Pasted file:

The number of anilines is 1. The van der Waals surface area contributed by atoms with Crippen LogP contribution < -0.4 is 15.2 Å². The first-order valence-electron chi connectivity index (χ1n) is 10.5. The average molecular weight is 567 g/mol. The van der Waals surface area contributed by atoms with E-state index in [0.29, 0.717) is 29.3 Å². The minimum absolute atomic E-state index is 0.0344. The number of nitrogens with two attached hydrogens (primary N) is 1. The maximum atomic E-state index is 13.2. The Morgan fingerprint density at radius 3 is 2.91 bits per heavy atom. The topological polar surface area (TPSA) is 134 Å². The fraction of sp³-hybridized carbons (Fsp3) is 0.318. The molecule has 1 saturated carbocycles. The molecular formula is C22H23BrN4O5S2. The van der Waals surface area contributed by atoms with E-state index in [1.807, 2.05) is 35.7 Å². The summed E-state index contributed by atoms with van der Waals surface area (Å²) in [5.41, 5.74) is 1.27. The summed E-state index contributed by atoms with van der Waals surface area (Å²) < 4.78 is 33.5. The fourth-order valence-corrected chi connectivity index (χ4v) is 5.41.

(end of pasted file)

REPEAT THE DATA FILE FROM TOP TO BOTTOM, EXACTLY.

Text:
The number of anilines is 1. The van der Waals surface area contributed by atoms with Crippen LogP contribution < -0.4 is 15.2 Å². The first-order valence-electron chi connectivity index (χ1n) is 10.5. The average molecular weight is 567 g/mol. The van der Waals surface area contributed by atoms with E-state index in [0.29, 0.717) is 29.3 Å². The minimum absolute atomic E-state index is 0.0344. The number of nitrogens with two attached hydrogens (primary N) is 1. The maximum atomic E-state index is 13.2. The Morgan fingerprint density at radius 3 is 2.91 bits per heavy atom. The topological polar surface area (TPSA) is 134 Å². The fraction of sp³-hybridized carbons (Fsp3) is 0.318. The molecule has 1 saturated carbocycles. The molecular formula is C22H23BrN4O5S2. The van der Waals surface area contributed by atoms with E-state index in [1.807, 2.05) is 35.7 Å². The summed E-state index contributed by atoms with van der Waals surface area (Å²) in [5.41, 5.74) is 1.27. The summed E-state index contributed by atoms with van der Waals surface area (Å²) < 4.78 is 33.5. The fourth-order valence-corrected chi connectivity index (χ4v) is 5.41.